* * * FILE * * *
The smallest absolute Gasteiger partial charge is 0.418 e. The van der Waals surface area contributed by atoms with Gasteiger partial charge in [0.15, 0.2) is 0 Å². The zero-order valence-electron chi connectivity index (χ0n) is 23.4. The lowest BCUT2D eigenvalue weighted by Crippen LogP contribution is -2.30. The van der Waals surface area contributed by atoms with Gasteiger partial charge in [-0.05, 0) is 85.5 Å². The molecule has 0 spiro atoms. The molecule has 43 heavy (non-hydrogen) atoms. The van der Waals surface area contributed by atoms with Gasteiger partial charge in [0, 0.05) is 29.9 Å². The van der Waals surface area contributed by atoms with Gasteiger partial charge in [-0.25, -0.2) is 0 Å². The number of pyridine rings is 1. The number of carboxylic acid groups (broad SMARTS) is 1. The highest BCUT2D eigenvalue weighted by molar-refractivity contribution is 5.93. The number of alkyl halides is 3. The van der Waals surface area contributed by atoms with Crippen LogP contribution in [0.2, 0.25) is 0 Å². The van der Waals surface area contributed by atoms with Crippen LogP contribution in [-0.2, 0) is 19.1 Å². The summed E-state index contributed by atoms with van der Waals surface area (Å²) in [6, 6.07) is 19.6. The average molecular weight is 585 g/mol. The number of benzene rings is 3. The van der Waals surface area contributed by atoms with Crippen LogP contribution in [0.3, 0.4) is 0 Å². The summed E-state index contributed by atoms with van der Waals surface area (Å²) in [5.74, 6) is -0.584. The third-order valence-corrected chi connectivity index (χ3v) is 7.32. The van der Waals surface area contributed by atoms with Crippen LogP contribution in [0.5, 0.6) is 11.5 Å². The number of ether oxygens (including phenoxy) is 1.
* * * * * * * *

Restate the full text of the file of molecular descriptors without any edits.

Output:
The smallest absolute Gasteiger partial charge is 0.418 e. The van der Waals surface area contributed by atoms with Gasteiger partial charge in [0.15, 0.2) is 0 Å². The zero-order valence-electron chi connectivity index (χ0n) is 23.4. The lowest BCUT2D eigenvalue weighted by Crippen LogP contribution is -2.30. The van der Waals surface area contributed by atoms with Gasteiger partial charge in [-0.05, 0) is 85.5 Å². The molecule has 0 spiro atoms. The molecule has 43 heavy (non-hydrogen) atoms. The van der Waals surface area contributed by atoms with Gasteiger partial charge in [0, 0.05) is 29.9 Å². The van der Waals surface area contributed by atoms with Gasteiger partial charge in [-0.25, -0.2) is 0 Å². The number of pyridine rings is 1. The number of carboxylic acid groups (broad SMARTS) is 1. The highest BCUT2D eigenvalue weighted by molar-refractivity contribution is 5.93. The number of alkyl halides is 3. The van der Waals surface area contributed by atoms with Crippen LogP contribution in [0.2, 0.25) is 0 Å². The van der Waals surface area contributed by atoms with Crippen LogP contribution in [-0.2, 0) is 19.1 Å². The summed E-state index contributed by atoms with van der Waals surface area (Å²) in [6, 6.07) is 19.6. The average molecular weight is 585 g/mol. The number of benzene rings is 3. The van der Waals surface area contributed by atoms with Crippen LogP contribution in [0.3, 0.4) is 0 Å². The summed E-state index contributed by atoms with van der Waals surface area (Å²) in [5.74, 6) is -0.584. The third-order valence-corrected chi connectivity index (χ3v) is 7.32. The van der Waals surface area contributed by atoms with Crippen LogP contribution in [0.5, 0.6) is 11.5 Å². The number of ether oxygens (including phenoxy) is 1.